Today is the first Sunday of Advent, and therefore the beginning of a new Christian year; it is appropriate, therefore, that the Advent Conspiracy studies should invite us to explore what it means to “worship fully”. The key word for this first Sunday of Advent is of course HOPE, and that too is most important.
There is one thing we need to be clear about; Advent is not Christmas. One of the problems we have at this time of year is that Advent is largely absorbed as part of Christmas, so that by the time Christmas actually arrives, many of us are ready to move on – although not before the presents are distributed! What we miss out on is Advent as an important time of preparation.
We have heard the story so many times that I suspect, in many respects, that we no longer hear it. In other words, we need to find ourselves in the story, for we are all there. Think, for example, of Mary’s song, the Magnificat. Where do we fit in that story? The words are beautiful; but they are also quite hard hitting, and not least in terms of the rich and the poor. We no longer catch the irony of one who called himself “the Good Shepherd”, or the fact that it was shepherds, perhaps the most marginalised people of that time, who were the first to worship at his cradle. What does that say to us? Because we could so easily find ourselves on the wrong side of the Song, we might try to put our assumptions aside, and let the story speak to us in a fresh way.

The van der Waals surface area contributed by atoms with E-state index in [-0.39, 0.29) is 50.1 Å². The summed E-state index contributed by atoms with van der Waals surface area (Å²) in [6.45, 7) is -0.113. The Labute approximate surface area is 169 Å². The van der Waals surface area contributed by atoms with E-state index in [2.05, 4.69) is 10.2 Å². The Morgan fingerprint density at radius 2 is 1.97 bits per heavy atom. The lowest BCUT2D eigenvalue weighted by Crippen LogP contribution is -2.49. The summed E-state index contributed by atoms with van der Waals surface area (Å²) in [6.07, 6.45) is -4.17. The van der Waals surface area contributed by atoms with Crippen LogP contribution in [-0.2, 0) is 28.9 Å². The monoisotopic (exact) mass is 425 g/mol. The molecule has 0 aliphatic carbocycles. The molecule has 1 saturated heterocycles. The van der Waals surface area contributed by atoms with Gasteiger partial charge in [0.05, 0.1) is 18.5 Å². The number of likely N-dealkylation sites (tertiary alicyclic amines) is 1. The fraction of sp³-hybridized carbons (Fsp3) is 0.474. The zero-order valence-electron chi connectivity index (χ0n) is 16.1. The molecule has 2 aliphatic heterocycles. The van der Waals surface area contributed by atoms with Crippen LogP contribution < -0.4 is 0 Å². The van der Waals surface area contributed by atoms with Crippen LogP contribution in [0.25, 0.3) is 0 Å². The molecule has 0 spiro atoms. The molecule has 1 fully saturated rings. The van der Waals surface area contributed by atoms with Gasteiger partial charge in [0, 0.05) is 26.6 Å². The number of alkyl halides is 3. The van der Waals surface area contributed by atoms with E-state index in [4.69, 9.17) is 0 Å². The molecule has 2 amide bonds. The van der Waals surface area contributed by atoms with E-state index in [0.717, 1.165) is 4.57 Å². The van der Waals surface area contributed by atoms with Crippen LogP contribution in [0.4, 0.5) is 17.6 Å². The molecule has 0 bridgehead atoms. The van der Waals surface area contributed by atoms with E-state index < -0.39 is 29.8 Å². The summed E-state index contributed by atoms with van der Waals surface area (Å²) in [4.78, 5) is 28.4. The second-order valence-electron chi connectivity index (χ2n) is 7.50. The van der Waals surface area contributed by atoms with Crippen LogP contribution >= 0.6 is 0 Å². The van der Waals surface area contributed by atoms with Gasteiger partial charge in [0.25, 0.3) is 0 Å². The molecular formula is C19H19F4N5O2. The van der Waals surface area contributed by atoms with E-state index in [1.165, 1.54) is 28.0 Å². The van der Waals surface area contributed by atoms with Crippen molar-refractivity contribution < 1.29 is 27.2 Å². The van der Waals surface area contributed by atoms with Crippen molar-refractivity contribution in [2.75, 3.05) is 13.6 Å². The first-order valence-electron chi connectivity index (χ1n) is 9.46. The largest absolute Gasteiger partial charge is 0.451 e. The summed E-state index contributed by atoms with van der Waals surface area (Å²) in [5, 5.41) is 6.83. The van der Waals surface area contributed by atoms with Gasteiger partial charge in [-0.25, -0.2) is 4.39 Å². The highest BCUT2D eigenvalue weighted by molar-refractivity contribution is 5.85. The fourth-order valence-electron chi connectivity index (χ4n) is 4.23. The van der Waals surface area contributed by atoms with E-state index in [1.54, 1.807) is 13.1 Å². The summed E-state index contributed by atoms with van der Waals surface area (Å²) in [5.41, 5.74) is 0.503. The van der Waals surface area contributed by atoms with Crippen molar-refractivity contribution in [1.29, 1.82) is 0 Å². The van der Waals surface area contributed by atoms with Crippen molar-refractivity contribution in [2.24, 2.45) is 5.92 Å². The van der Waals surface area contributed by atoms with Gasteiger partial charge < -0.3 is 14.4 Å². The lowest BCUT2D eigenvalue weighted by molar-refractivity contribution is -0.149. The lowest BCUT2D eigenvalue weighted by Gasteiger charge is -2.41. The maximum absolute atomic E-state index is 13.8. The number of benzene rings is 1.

There is an important quote from Mark Labberton:
This disparity between economics and justice is an issue of worship. According to the narrative of Scripture, the very heart of how we show and distinguish true worship from false worship is apparent in how we respond to the poor, the oppressed, the neglected, and the forgotten.
In other words, justice and mercy are not add-ons to worship or just the consequences of worship; they are “intrinsic to the worship of God”.
We are therefore invited to reflect on some key questions and issues; for example:
What can we do to recapture the sense of wonder and gratitude?
What practical choices do we need to make to ensure that the Christmas season remains a time of focussed worship?
This is about “entering the story of Jesus more deeply with a desire to worship more fully. It is not enough to say ‘no’ to the way Christmas is celebrated by many; we need to say ‘yes’ to a different way of celebrating”.
Clive W Ayre